The Aljunied-Hougang Town Council (AHTC), in waiving a tender for a new managing agent in 2011, and appointing a firm associated with the Workers' Party (WP), sent a "loud and clear" message to the township management industry, said Senior Counsel Davinder Singh.
That message was "don't bother" bidding for its contract as the WP-run town council would be doing things its own way, he charged when cross-examining WP chief Pritam Singh yesterday.
Hence, no one - except for one firm - bid for the managing agency and Essential Maintenance Service Unit contracts which AHTC called in 2012, the Senior Counsel said as he sought to establish the motivations behind AHTC's decisions that led to a new managing agent being appointed.
Yesterday was Mr Pritam Singh's first and only day on the stand, and it came after five days of cross-examination that WP chairman Sylvia Lim faced in the hearing of a multimillion-dollar civil lawsuit against, among others, three WP MPs.
The sole firm that bid for the contracts, Mr Davinder Singh noted, was the incumbent, FM Solutions & Services (FMSS), owned by supporters of the WP.
The Senior Counsel put to Mr Pritam Singh: "A responsible town councillor would apply his mind to the implications of waiving his tender on future prospects of parties in industry being interested in making a bid."
The WP chief replied: "I disagree because a responsible town councillor needs to understand what is the difference between his town council, PAP (People's Action Party) town councils and the reality of the politicised town council space in Singapore.
"After the responsible town councillor goes through that process, he will understand why AHTC, as the first opposition GRC, had to take the decisions it did, particularly after Mr Lee Kuan Yew himself warned that Aljunied residents had five years to repent," he added.
He was referring to a warning Singapore's founding prime minister gave to Aljunied voters a week before Voting Day on May 7, 2011, that they would "live and repent" if the PAP was defeated in the GRC.
Mr Pritam Singh is the third defendant in the ongoing lawsuit over alleged improper payments made by the town councillors to FMSS and its service provider.
The first two were former WP chief Low Thia Khiang and Ms Lim.
Mr Davinder Singh said if Mr Pritam Singh honestly believed it was in AHTC's interest to waive the tender in 2011, the responsible thing to do would have been to "lock in" FMSS to the rates of the former agent, CPG Facilities Management, for two years rather than just one.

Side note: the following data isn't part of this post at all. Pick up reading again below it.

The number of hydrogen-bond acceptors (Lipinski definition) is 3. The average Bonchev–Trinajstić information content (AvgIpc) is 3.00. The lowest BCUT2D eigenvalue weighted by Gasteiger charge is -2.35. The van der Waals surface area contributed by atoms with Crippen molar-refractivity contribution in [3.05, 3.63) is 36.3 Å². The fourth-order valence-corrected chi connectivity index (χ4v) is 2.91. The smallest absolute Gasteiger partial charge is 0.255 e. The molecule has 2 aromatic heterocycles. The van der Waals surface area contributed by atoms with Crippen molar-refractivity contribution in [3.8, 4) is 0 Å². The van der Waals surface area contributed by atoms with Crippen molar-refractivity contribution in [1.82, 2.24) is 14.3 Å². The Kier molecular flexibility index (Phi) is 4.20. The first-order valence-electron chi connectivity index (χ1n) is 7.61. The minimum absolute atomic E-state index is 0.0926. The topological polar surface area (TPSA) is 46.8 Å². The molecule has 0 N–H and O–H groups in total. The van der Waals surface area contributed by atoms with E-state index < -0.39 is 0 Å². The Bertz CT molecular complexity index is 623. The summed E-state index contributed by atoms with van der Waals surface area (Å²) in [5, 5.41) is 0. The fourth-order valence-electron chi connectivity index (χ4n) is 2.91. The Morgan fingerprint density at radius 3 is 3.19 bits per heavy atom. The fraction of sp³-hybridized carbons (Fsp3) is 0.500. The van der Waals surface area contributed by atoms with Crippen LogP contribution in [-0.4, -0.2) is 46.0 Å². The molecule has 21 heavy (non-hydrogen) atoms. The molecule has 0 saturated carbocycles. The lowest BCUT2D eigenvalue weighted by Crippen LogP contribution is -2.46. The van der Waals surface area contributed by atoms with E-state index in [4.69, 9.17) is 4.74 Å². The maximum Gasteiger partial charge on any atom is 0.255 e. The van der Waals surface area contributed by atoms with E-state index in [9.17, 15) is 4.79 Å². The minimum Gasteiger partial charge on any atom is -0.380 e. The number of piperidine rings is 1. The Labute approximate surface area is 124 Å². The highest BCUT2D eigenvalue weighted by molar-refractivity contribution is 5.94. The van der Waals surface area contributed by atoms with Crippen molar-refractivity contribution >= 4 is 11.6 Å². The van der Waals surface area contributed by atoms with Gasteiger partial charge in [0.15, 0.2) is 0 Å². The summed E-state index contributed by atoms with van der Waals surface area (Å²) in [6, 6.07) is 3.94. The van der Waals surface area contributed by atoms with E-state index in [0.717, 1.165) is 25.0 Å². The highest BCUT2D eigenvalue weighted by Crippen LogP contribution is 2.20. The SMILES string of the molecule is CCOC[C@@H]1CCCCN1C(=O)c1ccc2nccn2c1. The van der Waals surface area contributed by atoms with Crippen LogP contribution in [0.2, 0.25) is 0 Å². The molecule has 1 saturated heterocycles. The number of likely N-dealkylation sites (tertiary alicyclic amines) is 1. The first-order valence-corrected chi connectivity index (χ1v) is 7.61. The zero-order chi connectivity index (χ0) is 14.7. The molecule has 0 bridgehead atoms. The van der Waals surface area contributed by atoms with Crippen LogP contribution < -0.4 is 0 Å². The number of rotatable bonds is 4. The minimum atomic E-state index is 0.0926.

This would have helped AHTC avoid the rise in managing agent rates in 2012, when FMSS was the sole bidder in the open tender.
Disagreeing, Mr Pritam Singh said it was a better idea to give FMSS a one-year contract and then call for a tender so that the town council could gather appropriate rates from other players.
"You cannot have it both ways," said Mr Davinder Singh, "and expect that the market would open up and embrace an opposition-run town council a year later after saying the companies would not touch AHTC".
Mr Pritam Singh said he could not speak for other companies as "the market has money to make with a managing agent contract".
Mr Davinder Singh also asked why the WP MPs waited until a town council meeting to inform the other councillors about the appointment of FMSS, instead of informing them earlier, like via a "two-minute" e-mail.
The WP chief said a meeting would be a better platform for the councillors to scrutinise the decision.
Mr Davinder Singh pointed out that the meeting was postponed from July 27 to Aug 4, further delaying the councillors being informed and residents being told of FMSS' appointment.
Mr Pritam Singh replied: "I don't think there was any nefarious plot on that."
Mr Davinder Singh also sought several times to get Mr Pritam Singh to remember certain dates, including when he learnt Ms Lim and Mr Low were involved in talks on forming a managing agency.
The WP chief said he could not remember, as the events took place seven years ago.
Mr Davinder Singh referred him to his affidavit, in which he mentioned several meetings, one as early as in June 2011.
"I suggest to you that having remembered it so clearly in your affidavit… which you filed last month, on the stand you create a completely different impression," he added.
Mr Pritam Singh said he had nothing to hide.
The Senior Counsel also asked the WP chief if he attended any discussions where someone suggested that a tender to appoint a managing agent be called. The WP MP said he could not recall.
"For the last 50 minutes, you have told us you cannot recall so many things," Mr Davinder Singh said.
Mr Pritam Singh replied: "Do you want the truth? I am giving you the truth."
But there were some light moments during the morning hearing.
When asked to recall whether he attended a meeting in June or July 2012, Mr Pritam Singh said: "I was married around that period, so I can't remember..."
"So, you put your marriage over your town council?" Mr Davinder Singh said with a laugh.
Mr Pritam Singh replied in jest: "Nice try, Mr Singh."
Senior Counsel Chelva Rajah, the defence's lawyer for Mr Pritam Singh, then stood up and said, to chuckles in the courtroom: "That is a conflict of interest, if there ever was one."